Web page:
This recent development has forced me to teeter closer to the edge of that Worst Nightmare I've had ever since I was a child: losing a parent.

But before some of you jump to express your sympathy (to those who have already, it is tremendously appreciated), I must say that it isn't all gloom and doom. Her doctors are hopeful because A) it was caught super early (I believe it's called Stage 1?) and B) she's in "the best possible situation given these circumstances." They don't even foresee her needing any further treatment (i.e. that nasty chemo) once she has the surgery to remove the small tumor that's been sitting on top of her right lung.

The tumor. When I think of the tumor, I envision it as a cartoonish black blob, much like that animated mucus creature in those Mucinex ads you see on TV. It has short arms, a pair of stubby little legs, and a vicious, take-no-prisoners attitude. I'm a tumor, and I'm just gonna plop myself down in your body, and I don't give a shit how if affects you. I dare you to get rid of me. I ain't going nowhere. In my mind, Mr. Tumor has a cockney accent, carries the lazy swagger of a Russian mobster, and lacks grammar skills.

My mother's surgery is scheduled to take place on Monday, August 16 at Greenwich Hospital in Connecticut. The medical facility, as my mother described it to me over the phone, is a gorgeous, well-kept resort-like place. "Naturally," I told her. "It's Greenwich."

"They even have a grand piano in the lobby when you walk in," she continued.

"Of course they do." Again: Greenwich. I wouldn't be surprised if every room featured a chandelier and plasma TV for each "guest."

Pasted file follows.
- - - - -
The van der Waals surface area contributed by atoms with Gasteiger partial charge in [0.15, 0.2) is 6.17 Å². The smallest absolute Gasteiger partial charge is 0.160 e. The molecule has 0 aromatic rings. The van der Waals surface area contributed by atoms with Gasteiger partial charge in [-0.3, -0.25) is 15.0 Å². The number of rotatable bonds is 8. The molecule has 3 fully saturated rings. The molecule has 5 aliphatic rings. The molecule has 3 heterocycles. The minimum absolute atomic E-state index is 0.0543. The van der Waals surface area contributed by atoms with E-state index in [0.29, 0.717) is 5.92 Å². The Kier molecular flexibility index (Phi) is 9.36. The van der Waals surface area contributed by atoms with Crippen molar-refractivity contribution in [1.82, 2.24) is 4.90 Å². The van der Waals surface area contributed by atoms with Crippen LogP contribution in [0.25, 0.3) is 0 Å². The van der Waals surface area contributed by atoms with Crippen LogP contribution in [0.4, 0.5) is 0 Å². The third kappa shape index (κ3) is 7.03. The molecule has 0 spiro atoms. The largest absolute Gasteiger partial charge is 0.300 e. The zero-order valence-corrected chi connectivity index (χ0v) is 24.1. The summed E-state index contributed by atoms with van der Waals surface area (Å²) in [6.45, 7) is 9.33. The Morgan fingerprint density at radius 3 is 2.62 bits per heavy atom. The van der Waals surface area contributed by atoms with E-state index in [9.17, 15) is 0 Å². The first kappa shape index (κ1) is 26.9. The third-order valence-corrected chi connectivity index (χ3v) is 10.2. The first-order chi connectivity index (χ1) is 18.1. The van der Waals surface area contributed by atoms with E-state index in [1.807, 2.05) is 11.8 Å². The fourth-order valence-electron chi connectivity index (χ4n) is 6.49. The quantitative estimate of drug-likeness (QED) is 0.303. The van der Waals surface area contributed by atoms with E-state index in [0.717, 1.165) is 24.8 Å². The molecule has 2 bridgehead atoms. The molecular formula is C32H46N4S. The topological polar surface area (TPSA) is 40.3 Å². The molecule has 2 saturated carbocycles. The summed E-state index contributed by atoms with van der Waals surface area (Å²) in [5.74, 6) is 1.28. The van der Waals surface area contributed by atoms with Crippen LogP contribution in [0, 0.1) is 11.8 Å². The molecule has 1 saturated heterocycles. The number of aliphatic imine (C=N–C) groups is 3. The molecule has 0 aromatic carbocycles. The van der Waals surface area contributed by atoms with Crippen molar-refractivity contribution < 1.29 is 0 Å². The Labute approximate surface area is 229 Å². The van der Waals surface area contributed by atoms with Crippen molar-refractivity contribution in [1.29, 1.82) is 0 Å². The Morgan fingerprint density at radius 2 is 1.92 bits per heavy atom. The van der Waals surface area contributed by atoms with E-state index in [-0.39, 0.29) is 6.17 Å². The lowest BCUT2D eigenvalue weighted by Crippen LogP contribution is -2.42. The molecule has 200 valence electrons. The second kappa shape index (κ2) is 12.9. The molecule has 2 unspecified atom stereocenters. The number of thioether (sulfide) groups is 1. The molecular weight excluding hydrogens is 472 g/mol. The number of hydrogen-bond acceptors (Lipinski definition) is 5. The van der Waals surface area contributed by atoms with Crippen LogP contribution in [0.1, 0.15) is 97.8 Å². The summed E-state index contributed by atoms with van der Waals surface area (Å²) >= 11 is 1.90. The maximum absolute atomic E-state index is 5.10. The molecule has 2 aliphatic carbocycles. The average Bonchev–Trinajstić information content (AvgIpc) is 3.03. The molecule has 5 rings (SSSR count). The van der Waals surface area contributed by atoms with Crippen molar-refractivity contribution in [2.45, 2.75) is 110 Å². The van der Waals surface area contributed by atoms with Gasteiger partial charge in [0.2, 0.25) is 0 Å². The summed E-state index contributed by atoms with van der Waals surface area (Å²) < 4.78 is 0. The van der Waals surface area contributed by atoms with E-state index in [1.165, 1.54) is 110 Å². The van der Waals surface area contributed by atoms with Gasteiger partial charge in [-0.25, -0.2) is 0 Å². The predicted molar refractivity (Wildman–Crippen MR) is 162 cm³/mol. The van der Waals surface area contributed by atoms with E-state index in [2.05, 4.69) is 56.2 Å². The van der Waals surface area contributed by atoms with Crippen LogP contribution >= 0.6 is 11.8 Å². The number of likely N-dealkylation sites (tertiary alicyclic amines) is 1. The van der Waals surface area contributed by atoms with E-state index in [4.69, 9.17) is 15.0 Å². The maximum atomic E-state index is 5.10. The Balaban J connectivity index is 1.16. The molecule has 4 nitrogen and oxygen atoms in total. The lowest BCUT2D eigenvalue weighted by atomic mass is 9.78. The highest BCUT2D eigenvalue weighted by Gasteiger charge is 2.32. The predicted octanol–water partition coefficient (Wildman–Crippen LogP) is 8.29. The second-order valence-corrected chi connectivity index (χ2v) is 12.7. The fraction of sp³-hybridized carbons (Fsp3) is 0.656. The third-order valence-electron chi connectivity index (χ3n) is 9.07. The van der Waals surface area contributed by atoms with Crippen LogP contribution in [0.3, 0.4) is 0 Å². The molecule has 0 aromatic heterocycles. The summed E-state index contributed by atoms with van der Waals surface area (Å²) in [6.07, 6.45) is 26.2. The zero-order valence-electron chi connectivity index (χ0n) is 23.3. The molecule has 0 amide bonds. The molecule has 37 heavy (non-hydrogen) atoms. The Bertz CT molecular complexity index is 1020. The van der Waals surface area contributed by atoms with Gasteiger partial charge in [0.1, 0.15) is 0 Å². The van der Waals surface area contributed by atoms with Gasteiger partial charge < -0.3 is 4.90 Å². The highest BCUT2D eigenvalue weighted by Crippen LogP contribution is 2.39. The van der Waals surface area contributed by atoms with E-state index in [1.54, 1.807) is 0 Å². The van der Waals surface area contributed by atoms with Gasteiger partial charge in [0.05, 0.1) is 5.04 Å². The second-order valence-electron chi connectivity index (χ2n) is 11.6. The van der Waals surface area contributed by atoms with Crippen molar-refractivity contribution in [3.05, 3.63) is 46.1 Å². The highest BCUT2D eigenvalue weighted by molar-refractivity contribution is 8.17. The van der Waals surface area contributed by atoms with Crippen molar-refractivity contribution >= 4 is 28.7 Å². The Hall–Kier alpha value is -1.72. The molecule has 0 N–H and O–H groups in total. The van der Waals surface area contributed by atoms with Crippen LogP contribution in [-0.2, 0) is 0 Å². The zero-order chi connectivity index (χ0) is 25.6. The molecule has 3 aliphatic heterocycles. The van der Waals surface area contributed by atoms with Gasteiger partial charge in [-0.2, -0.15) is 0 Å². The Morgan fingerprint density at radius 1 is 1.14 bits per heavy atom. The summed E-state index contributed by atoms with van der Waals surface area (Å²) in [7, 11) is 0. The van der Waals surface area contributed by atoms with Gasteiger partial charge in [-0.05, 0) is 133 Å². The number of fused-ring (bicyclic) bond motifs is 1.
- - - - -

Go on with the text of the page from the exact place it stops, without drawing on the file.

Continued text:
The doctor who is to perform the surgery is Dr. Paul Waters. My mom told me to Google him, so I did, hence the headshot I found on the hospital's website. Dr. Waters hails from the University of Toronto (we adore Canadians). His specialty his Thoracic Surgery. He's around my mom's age. He has a pleasant demeanor. He enjoys Italian food, reruns of Magnum P.I., long walks with his Golden Retriever, Chester, and skiing in Vermont every January. Okay, so that last part isn't true, but maybe he does enjoy a plate of spaghetti and meatballs every now and then.

My plan is to take a red-eye into New York on the morning of Thursday the 19th. By that time, my mom will have started her preparations to make the transition to a full recovery at home. I, along with my dad and a dozen other family members, will see to it that she gets plenty of care. I've already compiled a list of DVDs she'll need to watch, and she has already expressed interest in tearing through the September/Lady Gaga issue of Vanity Fair. My five days back in New York shall consist of movie marathons, catching up on my own reading, and cooking several Trader Joe-provided meals for both of my parents (because let's face it: my father's cuisine doesn't stretch much beyond his noodle bowls and chicken-and-rice dishes).

August 15, 2010

Since I won't be able to talk to my mother before her surgery tomorrow morning (with the time difference and all), I called her today to check in. She had taken the day off to tie up loose ends around the house and do some cleaning which I'm sure was a way to mentally prepare herself for the next few days. I wished her well (they're going to make her faster, better, stronger, etc), told her that I loved her (something we all need to say more of), and mentally prepared myself for another manic Monday.

Everything is going to be all right.

TO BE CONTINUED...


Theme Songs of the Month: August